I like the old proverbs. They come from a time when people had time to consider the human condition, not just rush to blog or tweet. From when being considered and interesting when writing was more important than being first.
You can take the horse to water, but that does not mean that it will drink, with apologies to the real quote. However when the horse hit the fan in our supermarkets and in the food of the vulnerable, in our hospitals and schools, the food industry engaged with both speed and clear action. Shelves cleared, testing rushed through, apologies and promises abounded.
The FSA looked like an effective regulator. The Foods Standards Agency had its industry working with it to protect consumers and preserve their trust.
With an annual budget of circa £120m, it looks like a very cost effective beast. In comparison with our own FSA, soon to be FCA it certainly appears to measure up.
In the gap between this article being written and its publication we will have seen the proposed Business Plan and Budget for the new beasts that will replace the FSA.
What will be part of the “big debate” will be their value for money.
In the world of food it was the quest for value that drove the horse to market. The continual drive by retailers to force down supplier prices meant the details on how this was achieved were ignored.
In the world of regulators it is worth looking at the food FSA for how it can be done. How can one group that is responsible for ensuring I do not contract salmonella or something worse cost less than a quarter of what it is now costing to run the financial FSA, never mind what the new PRA and FCA combined costs will be.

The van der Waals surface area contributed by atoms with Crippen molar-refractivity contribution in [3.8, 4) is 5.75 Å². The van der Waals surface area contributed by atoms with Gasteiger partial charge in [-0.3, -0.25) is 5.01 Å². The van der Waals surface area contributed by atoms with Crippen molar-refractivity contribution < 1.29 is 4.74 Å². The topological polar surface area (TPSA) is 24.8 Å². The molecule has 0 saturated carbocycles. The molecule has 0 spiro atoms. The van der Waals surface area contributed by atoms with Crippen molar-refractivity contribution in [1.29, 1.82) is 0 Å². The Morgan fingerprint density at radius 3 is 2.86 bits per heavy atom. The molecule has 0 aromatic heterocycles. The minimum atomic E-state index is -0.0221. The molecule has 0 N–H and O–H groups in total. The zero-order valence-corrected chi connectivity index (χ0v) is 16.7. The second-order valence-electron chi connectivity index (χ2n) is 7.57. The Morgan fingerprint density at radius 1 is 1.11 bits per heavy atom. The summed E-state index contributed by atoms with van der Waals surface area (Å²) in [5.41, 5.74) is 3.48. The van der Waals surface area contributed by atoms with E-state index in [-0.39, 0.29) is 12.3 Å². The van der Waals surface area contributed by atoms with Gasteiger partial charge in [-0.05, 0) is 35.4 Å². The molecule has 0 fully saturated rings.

Why is the chief executive of the Food Standards Agency worth less than half of the remuneration package of the new head of the Financial Conduct Authority?
Sure financial institutions might damage my wealth, but with systems that mean the industry clears up its own manure, with FOS and the FSCS, surely I can be forgiven for being sceptical.
We need a good food regulator and I would like a good financial regulator.
So in the quest for value, what else is missing?
As an outsider, it looked to me as though the firms that had ridden into horse trouble wanted to make sure that they dealt with the issue, not be dragged there by their regulator.
The FSA has been telling the Treasury Select Committee that one of its biggest problems is getting firms to acknowledge their short-comings and deal with the issues.
Too often banks and insurers engage legions of lawyers to frustrate the regulator by hiding behind the law, rather than wanting to do right.
In food we all can transfer where we buy very easily. So food retailers care about their image. But in financial services, moving supplier is more than a three day event, with barriers erected to make it difficult.
Perhaps the new regulator could make this easier, so make it genuinely important that firms keep their image. The recent Which? Isa mystery shopping showed all the same excuses that are always trotted out when the big firms are found wanting.
A new partnership between the financial regulator and its firms seems to be order of the day.
Robert Sinclair is chief executive at the Assocation of Mortgage Intermediaries